POLITICS

RBS Cancels Bonuses As It Prepares For £8 Billion Loss

28/01/2014 12:24 GMT | Updated 28/01/2014 12:59 GMT
David Cheskin/PA Wire
File photo dated 27/01/12 of a general view of signage outside the Royal Bank of Scotland headquarters in Edinburgh. Royal Bank of Scotland is to set aside more than £3 billion in additional funds to cover litigation and customer compensation claims, the state-backed lender disclosed today.

The Royal Bank of Scotland has cancelled bonuses for its top executives after a string of fines has left the taxpayer-owned bank on track for a shock annual loss of around £8 billion.

This comes as RBS has set aside a further £3 billion in extra funds to cover litigation and customer compensation claims, with £1.9 billion going to cover mostly US action overthee mis-selling of mortgage-backed financial products.

RBS has set aside a further £465 million in compensation for those who were mis-sold payment protection insurance (PPI), £500 million over allegations about the mis-selling of financial products known as interest rate swaps and £200 million in provisions for "various conduct related and legal expenses".

The bank confirmed that its executive committee would not receive bonuses for their performance in 2013, with eight senior employees affected. RBS CEO Ross McEwan has already confirmed that he would not take a bonus for 2013 or 2014.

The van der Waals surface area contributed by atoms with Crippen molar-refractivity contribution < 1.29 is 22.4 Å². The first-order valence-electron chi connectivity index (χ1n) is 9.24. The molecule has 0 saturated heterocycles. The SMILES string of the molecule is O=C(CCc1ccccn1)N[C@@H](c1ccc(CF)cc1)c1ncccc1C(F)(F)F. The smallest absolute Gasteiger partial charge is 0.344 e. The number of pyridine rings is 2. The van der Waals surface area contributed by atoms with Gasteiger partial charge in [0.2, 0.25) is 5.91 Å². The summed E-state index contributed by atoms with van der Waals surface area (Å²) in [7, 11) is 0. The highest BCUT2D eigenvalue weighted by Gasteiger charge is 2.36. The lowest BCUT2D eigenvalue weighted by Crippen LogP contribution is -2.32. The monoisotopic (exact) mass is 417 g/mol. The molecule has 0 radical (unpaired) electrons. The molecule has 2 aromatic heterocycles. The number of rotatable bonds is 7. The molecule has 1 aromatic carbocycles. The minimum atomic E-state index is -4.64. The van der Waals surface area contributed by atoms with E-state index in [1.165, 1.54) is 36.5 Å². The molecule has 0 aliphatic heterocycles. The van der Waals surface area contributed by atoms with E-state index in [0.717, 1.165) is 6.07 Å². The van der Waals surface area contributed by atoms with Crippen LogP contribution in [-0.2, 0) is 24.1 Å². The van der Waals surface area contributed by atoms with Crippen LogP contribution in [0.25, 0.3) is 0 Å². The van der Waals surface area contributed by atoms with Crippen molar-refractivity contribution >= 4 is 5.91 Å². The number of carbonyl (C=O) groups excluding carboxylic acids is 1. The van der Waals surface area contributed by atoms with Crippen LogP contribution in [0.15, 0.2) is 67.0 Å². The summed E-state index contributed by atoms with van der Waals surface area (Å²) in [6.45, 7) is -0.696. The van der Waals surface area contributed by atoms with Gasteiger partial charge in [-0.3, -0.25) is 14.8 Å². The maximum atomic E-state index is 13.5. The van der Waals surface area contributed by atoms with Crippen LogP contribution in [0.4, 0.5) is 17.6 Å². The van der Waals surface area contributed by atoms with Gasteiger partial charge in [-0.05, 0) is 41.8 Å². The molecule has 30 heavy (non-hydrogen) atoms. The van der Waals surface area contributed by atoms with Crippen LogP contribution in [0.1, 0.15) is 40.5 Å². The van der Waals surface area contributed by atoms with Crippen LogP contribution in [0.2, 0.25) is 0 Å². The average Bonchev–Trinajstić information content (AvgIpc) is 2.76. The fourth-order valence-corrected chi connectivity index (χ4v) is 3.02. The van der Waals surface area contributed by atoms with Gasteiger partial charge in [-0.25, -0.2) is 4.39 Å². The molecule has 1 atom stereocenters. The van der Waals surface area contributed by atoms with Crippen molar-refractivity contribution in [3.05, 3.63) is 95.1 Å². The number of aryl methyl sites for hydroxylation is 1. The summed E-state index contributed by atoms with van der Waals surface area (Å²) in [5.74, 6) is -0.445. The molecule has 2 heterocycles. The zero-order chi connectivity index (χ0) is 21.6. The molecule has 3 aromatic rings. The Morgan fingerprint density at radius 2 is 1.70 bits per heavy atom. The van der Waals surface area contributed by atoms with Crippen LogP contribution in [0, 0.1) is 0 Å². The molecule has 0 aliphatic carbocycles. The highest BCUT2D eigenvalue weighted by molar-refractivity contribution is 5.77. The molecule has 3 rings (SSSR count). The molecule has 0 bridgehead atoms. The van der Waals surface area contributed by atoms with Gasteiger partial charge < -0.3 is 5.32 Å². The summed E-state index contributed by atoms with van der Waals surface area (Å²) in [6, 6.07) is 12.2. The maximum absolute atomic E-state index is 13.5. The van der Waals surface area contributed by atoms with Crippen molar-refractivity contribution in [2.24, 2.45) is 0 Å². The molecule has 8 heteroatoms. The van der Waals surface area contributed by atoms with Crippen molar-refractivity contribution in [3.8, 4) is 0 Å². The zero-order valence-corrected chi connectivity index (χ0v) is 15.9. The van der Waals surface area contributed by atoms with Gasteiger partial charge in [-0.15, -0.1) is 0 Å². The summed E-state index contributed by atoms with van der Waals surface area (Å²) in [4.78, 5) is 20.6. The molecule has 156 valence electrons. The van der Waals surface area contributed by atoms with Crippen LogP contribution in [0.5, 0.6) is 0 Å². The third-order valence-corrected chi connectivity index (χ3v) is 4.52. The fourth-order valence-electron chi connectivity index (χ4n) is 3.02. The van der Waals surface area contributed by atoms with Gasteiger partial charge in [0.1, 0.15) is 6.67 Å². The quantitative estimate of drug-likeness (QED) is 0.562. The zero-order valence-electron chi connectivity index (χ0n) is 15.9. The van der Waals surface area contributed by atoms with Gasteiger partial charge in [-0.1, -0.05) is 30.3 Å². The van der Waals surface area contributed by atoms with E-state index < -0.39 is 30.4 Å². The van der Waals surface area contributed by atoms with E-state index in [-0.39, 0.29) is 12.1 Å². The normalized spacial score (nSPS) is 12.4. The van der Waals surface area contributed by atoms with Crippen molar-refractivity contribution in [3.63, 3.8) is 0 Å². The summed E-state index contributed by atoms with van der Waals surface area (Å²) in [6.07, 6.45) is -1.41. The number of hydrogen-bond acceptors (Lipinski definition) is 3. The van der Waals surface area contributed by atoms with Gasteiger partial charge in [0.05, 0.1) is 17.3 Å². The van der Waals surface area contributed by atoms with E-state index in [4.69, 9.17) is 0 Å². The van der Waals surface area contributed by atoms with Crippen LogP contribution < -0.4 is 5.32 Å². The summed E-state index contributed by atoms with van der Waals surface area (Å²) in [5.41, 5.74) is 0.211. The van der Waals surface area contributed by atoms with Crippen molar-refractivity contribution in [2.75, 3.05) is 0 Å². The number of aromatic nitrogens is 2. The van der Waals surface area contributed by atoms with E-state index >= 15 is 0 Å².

However, other RBS bank executives could still get bonuses, a topic of recent controversy as Labour called on the government as a majority shareholder to block any request for permission to pay bonuses of up to double an employee's salary.

RBS chairman Sir Philip Hampton insisted that the bank had to be able to pay staff "competitively" as he was pressed over plans for bonus payments.

"We obviously need to be sensitive to our shareholding structure and the political and media issues around that but the ability to pay competitively we think is fundamental to the prospect of getting to where we need to be."

Sir Philip previously spoke of how he had to deal with an "outraged" RBS banking executive who was furious to be paid just £4 million.

Chief executive Ross McEwan said: "At the peak of the financial crisis, RBS was the biggest bank in the world.

"When the crisis broke the bank was involved in a number of different businesses in multiple countries that have subsequently faced heavy scrutiny by customers and regulators.

"The scale of the bad decisions during that period means that some problems are still just emerging. The good news is we are now a much stronger bank and can manage these costs while still supporting our customers."